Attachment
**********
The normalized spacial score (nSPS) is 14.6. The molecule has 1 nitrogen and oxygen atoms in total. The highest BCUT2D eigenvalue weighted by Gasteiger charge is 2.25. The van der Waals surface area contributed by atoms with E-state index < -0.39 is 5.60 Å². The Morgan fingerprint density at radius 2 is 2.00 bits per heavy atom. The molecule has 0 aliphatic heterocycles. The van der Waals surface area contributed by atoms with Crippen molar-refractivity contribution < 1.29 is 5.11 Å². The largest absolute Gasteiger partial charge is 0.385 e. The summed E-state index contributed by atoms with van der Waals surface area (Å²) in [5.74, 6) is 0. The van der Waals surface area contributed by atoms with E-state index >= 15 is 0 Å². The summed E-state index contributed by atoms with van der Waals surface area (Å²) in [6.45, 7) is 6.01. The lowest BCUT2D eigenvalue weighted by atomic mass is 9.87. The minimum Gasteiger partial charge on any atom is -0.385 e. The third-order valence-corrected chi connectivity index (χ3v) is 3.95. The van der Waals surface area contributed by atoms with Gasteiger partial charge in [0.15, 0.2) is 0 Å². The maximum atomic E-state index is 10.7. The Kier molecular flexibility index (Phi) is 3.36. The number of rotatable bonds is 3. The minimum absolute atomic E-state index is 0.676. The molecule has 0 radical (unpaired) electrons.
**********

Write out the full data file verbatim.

The normalized spacial score (nSPS) is 14.6. The molecule has 1 nitrogen and oxygen atoms in total. The highest BCUT2D eigenvalue weighted by Gasteiger charge is 2.25. The van der Waals surface area contributed by atoms with E-state index < -0.39 is 5.60 Å². The Morgan fingerprint density at radius 2 is 2.00 bits per heavy atom. The molecule has 0 aliphatic heterocycles. The van der Waals surface area contributed by atoms with Crippen molar-refractivity contribution < 1.29 is 5.11 Å². The largest absolute Gasteiger partial charge is 0.385 e. The summed E-state index contributed by atoms with van der Waals surface area (Å²) in [5.74, 6) is 0. The van der Waals surface area contributed by atoms with E-state index >= 15 is 0 Å². The summed E-state index contributed by atoms with van der Waals surface area (Å²) in [6.45, 7) is 6.01. The lowest BCUT2D eigenvalue weighted by atomic mass is 9.87. The minimum Gasteiger partial charge on any atom is -0.385 e. The third-order valence-corrected chi connectivity index (χ3v) is 3.95. The van der Waals surface area contributed by atoms with Gasteiger partial charge in [0.15, 0.2) is 0 Å². The maximum atomic E-state index is 10.7. The Kier molecular flexibility index (Phi) is 3.36. The number of rotatable bonds is 3. The minimum absolute atomic E-state index is 0.676. The molecule has 0 radical (unpaired) electrons.